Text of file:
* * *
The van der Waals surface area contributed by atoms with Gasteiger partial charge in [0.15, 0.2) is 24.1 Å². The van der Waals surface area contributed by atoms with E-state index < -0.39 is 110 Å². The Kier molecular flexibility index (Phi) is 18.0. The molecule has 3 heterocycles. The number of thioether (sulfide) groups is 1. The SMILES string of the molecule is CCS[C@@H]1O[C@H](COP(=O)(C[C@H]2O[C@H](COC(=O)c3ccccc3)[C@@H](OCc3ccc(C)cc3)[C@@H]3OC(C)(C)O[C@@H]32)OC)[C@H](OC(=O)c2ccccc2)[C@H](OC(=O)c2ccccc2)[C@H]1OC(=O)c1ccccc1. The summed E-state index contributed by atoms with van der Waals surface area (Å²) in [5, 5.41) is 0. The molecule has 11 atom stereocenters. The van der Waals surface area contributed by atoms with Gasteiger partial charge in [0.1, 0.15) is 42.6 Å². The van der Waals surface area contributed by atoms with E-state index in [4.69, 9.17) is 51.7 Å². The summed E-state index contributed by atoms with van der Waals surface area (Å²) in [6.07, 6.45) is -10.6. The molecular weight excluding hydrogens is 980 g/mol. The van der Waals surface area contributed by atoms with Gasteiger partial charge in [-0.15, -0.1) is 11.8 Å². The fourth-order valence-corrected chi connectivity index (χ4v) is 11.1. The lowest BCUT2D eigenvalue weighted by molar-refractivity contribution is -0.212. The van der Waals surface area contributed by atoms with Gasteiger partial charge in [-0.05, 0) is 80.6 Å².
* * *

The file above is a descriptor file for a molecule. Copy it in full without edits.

The van der Waals surface area contributed by atoms with Gasteiger partial charge in [0.15, 0.2) is 24.1 Å². The van der Waals surface area contributed by atoms with E-state index < -0.39 is 110 Å². The Kier molecular flexibility index (Phi) is 18.0. The molecule has 3 heterocycles. The number of thioether (sulfide) groups is 1. The SMILES string of the molecule is CCS[C@@H]1O[C@H](COP(=O)(C[C@H]2O[C@H](COC(=O)c3ccccc3)[C@@H](OCc3ccc(C)cc3)[C@@H]3OC(C)(C)O[C@@H]32)OC)[C@H](OC(=O)c2ccccc2)[C@H](OC(=O)c2ccccc2)[C@H]1OC(=O)c1ccccc1. The summed E-state index contributed by atoms with van der Waals surface area (Å²) in [5, 5.41) is 0. The molecule has 11 atom stereocenters. The van der Waals surface area contributed by atoms with Gasteiger partial charge in [0.1, 0.15) is 42.6 Å². The van der Waals surface area contributed by atoms with E-state index in [4.69, 9.17) is 51.7 Å². The summed E-state index contributed by atoms with van der Waals surface area (Å²) in [6.07, 6.45) is -10.6. The molecular weight excluding hydrogens is 980 g/mol. The van der Waals surface area contributed by atoms with Gasteiger partial charge in [-0.15, -0.1) is 11.8 Å². The fourth-order valence-corrected chi connectivity index (χ4v) is 11.1. The lowest BCUT2D eigenvalue weighted by molar-refractivity contribution is -0.212. The van der Waals surface area contributed by atoms with Gasteiger partial charge in [-0.05, 0) is 80.6 Å².